When Elizabethtown Area High School reopens for the new academic year later this month, 2019 graduates Gracie Mummau and Corrie Baker will have already started college.
Yet just beyond the main entrance to their alma mater, in the first-floor hallway that was home to health classrooms last year, learning support this year, remains a tangible reminder of their belief that all students must know that they are valued — not only in this school year but also in the years to come.
Their 10-by-30-foot “You Are Loved’’ mural was conceived through an assignment in teacher Shane Kargo’s “Mind & Body Semester Project,’’ which is designed to have a positive impact on the school and/or the community.
Students conduct research, create an assessment rubric, set guidelines, develop a blueprint, communicate with teachers and school officials, and organize time during class and beyond school hours to work on their vision, Kargo wrote in an email.
Previous projects have included a community 5k run/walk on the school campus, proceeds benefiting a nonprofit focused on the improvement of mental/physical health, and a Twitter page highlighting the accomplishments of former students, according to Kargo.
As Corrie and Gracie eyed their project, and the hallway, they agreed that the walls needed color.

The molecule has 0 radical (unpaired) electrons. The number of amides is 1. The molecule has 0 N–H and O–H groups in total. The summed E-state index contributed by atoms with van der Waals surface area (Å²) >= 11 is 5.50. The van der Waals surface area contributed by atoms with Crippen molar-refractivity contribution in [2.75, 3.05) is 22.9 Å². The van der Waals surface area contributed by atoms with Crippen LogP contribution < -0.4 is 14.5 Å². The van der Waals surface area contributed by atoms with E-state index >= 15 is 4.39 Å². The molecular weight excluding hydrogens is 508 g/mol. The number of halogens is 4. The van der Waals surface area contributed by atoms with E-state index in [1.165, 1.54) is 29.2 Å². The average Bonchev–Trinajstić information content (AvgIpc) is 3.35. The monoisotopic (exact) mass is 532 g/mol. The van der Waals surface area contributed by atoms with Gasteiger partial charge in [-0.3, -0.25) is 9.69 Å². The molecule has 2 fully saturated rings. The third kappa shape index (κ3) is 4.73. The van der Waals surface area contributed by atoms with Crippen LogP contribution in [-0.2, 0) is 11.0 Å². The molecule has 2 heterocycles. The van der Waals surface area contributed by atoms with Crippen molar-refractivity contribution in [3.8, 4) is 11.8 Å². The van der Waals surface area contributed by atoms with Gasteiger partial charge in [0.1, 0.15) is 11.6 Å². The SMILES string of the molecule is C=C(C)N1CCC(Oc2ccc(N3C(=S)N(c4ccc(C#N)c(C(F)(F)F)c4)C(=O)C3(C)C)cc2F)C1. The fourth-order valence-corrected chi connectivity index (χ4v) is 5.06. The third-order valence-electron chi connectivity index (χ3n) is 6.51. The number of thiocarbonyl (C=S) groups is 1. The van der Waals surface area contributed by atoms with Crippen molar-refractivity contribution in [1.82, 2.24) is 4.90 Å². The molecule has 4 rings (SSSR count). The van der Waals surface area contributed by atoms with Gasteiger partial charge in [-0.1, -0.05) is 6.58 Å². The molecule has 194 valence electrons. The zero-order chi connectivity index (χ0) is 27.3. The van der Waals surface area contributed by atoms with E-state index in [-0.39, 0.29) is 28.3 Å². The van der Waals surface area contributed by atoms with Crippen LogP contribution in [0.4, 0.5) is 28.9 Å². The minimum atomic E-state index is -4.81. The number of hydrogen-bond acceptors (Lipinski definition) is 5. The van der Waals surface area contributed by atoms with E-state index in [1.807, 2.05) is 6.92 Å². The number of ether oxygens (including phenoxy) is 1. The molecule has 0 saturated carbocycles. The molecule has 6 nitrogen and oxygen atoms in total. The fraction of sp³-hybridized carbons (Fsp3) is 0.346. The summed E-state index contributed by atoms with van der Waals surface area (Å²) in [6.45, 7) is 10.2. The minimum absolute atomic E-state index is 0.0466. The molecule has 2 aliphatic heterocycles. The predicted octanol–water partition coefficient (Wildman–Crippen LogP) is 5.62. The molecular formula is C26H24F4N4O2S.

But there was more to their initiative than paint.
“Our goal for the mural is to help put smiles on people’s faces and help remind them that even if they are going through a hard time,’’ Corrie said in an email, “that they are loved by the people around them.’’
What began for Corrie and Gracie in the fall, did not come to fruition until the end of their senior year. They researched similar projects nationwide. And while they and their peers thought the mural idea was a good one, they surveyed Elizabethtown teachers to make sure they felt the same way. Then they presented their idea to Principal Maura Hobson.
She approved the plan, even providing funds to purchase project materials. As Corrie and Gracie explained, they initially wanted to secure a professional artist for the work, but the cost was prohibitive. They realized that they, and others, would need to provide the commitment, expertise and muscle.
So it was on to sketching and measuring and designing and wall taping and, of course, painting. And more painting. They got help from seniors Katie Bomboy, who designed the mural, and Rebecca Epps, who helped to paint it.
Soon, an empty wall began its transformation into a colorful student affirmation.
Corrie and Gracie balanced the demands of the project with schoolwork, extracurricular activities and jobs. Corrie played lacrosse and worked at Kmart; Gracie worked at Masonic Village and served on the spring musical stage crew.
“Toast’’ at the end, Gracie said, they got the job done.
The young women are preparing to begin studies in secondary education and history the last week of August, Gracie at Millersville University and Corrie at Kutztown.
“I am so proud of our students and the Mind and Body Club for finding a way to create positivity within the school and students,’’ the principal said in an email. “The mural creates an opportunity for every student to walk by it and feel a sense of belonging within the high school community.’’
The support will also come from those the students cannot see. “Even,’’ as Gracie said, “strangers who graduated.’’